[Greenbuilding] Triac Thermostats

Richard Garbary richard6 at gmail.com
Sat Dec 24 14:50:01 PST 2011


Corwyn:

Thank you for your response.  You say "Randomness and averaging are our
friends, uniformity is the enemy."
To me, averaging and uniformity are our friends, randomness is the enemy.

I think Lovins, et al explain it much better than I.

http://www.smallisprofitable.org/pdfs/SIP_PartTwoExcerpt.pdf

Please refer to: Tutorial 1: Operational Fluctuations. Pages 112 - 115


Richard





===============================================================================================
On Sat, Dec 24, 2011 at 12:18 PM, Corwyn <corwyn at midcoast.com> wrote:

> On 12/24/2011 10:55 AM, Richard Garbary wrote:
>
>> Corwyn:
>>
>>
>> Argument:
>> "First, outside temperature changes slowly."
>>
>> Response:
>> The slower the acceleration and smaller Delta T =  fewer baseboards
>> coming on simultaneously = less demand on the grid.
>> The greater  the acceleration and bigger Delta T  = more  baseboards
>> coming on simultaneously = more demand on the grid.
>>
>
> Only if the change is faster than the cycle time of the heater.  Let's say
> that a baseboard heater in a hypothetical house comes on for 10 minutes
> every thirty minutes to maintain the house for a given outside temperature.
>  If the outside temperature changes slower than than the inaccuracy of the
> thermostat, in thirty minutes, then the turn on time of the heater will be
> essentially random.  Thus causing no peak load when averaged with all the
> others on the grid.
>
>
>  Argument:
>> "Second, temperature changes happen at different times in different
>> areas."
>>
>> Response:
>> True, there's no question lots of weather phenomenon is localized, but
>> cold fronts usually affect broader geographic regions
>>
>
> My point isn't that weather doesn't affect larger regions, but rather that
> it doesn't do so all at once.  If a front takes longer than 30 minutes to
> pass through an entire grid region, then a front will have no peak effect
> on the grid.  Yes, the cold will increase the electrical usage of the grid
> but there will be no east-ender effect.  Imagine a front traveling such
> that it crosses the grid area in thirty minutes. Each 1/3 of the region
> turns it heat on when the front hits, for an extra 10 minutes boost.  The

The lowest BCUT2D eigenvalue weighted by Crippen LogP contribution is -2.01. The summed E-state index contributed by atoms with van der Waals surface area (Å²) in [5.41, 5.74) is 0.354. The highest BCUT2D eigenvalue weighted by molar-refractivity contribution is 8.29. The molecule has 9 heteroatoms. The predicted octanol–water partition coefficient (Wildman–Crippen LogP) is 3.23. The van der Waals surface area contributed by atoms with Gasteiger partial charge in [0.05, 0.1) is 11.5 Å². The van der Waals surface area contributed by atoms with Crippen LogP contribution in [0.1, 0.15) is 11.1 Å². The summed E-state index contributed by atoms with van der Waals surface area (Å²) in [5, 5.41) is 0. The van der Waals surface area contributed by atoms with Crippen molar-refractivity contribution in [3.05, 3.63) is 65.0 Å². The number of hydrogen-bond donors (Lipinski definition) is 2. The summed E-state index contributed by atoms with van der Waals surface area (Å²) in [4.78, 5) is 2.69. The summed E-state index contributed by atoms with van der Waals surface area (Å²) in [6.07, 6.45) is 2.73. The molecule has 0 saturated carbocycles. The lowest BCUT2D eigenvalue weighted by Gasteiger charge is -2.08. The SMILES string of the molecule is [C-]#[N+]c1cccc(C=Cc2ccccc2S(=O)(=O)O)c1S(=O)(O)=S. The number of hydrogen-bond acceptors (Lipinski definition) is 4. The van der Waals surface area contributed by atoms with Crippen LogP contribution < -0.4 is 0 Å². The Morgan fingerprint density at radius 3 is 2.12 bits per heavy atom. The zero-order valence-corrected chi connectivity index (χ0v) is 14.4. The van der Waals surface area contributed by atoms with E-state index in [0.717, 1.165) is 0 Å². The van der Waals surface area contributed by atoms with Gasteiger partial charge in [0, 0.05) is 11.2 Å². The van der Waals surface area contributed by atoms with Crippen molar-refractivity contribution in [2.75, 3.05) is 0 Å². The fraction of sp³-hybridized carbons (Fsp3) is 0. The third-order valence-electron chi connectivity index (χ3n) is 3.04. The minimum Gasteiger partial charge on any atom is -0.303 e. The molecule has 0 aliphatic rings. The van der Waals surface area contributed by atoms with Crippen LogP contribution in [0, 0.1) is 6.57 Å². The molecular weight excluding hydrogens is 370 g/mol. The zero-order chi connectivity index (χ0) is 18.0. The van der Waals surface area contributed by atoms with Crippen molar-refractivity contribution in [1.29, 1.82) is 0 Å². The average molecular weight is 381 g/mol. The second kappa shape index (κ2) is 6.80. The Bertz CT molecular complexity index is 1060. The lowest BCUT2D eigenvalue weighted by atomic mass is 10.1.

> rolling across the area would mean that each 1/3 would turn on their heat
> just as the preceding section turned theirs off.  Perfectly flat demand
> curve.  Anything slower than that, is essentially random.  Only if fronts
> travel faster than the heat cycle time would there be a *possibility* of a
> peak event.
>
>
>  Argument:
>> "Third, different houses react differently to outside temperature
>> changes."
>>
>> Response:
>> All else being equal, is there a house that will require less energy for
>> heating when the temperature drops?
>>
>
> Depends on what you mean by 'all else being equal'.  Two identical houses,
> in identical locations, with identical occupants will require identical
> heating energy.  However, the Canadians did that experiment and discovered
> that occupants could vary energy requirements by 40% (IIRC).  So, no, all
> things are NEVER equal.  The difference in actual cases I have seen is over
> 700% for single family dwellings in my area.
>
>
>  Argument:
>> "All of those changes happen much slower than the cycle time for
>> baseboard heaters.  Changing that cycle time from a few minutes to a few
>> seconds is going to have a near zero affect on the peak load of
>> thousands of customers."
>>
>> Response:
>> The quicker the response and at lower wattage per heating element
>> guarantees less overlap of large demand not only within the house but
>> over many thousands of households.
>>
>
> If every house reacted instantly, the overlap would increase not decrease.
>  Randomness and averaging are our friends, uniformity is the enemy.  Of
> course, if you could instantaneously adjust to exactly the needed energy
> requirements of your heat loss, your house would have the lowest peaks, but
> on the level of an entire grid, no one would notice.
>
> If one really wanted to reduce the peaks in the grid, there is a much
> easier way.  Just adjust the cost of electricity to the instantaneous cost,
> and transmit that cost to all the smart meters in the grid.  The rest would
> take care of itself.
>
>
>
> Thank You Kindly,
>
> Corwyn
>
> --
> Topher Belknap
> Green Fret Consulting
> Kermit didn't know the half of it...
> http://www.greenfret.com/
> topher at greenfret.com
> (207) 882-7652
>
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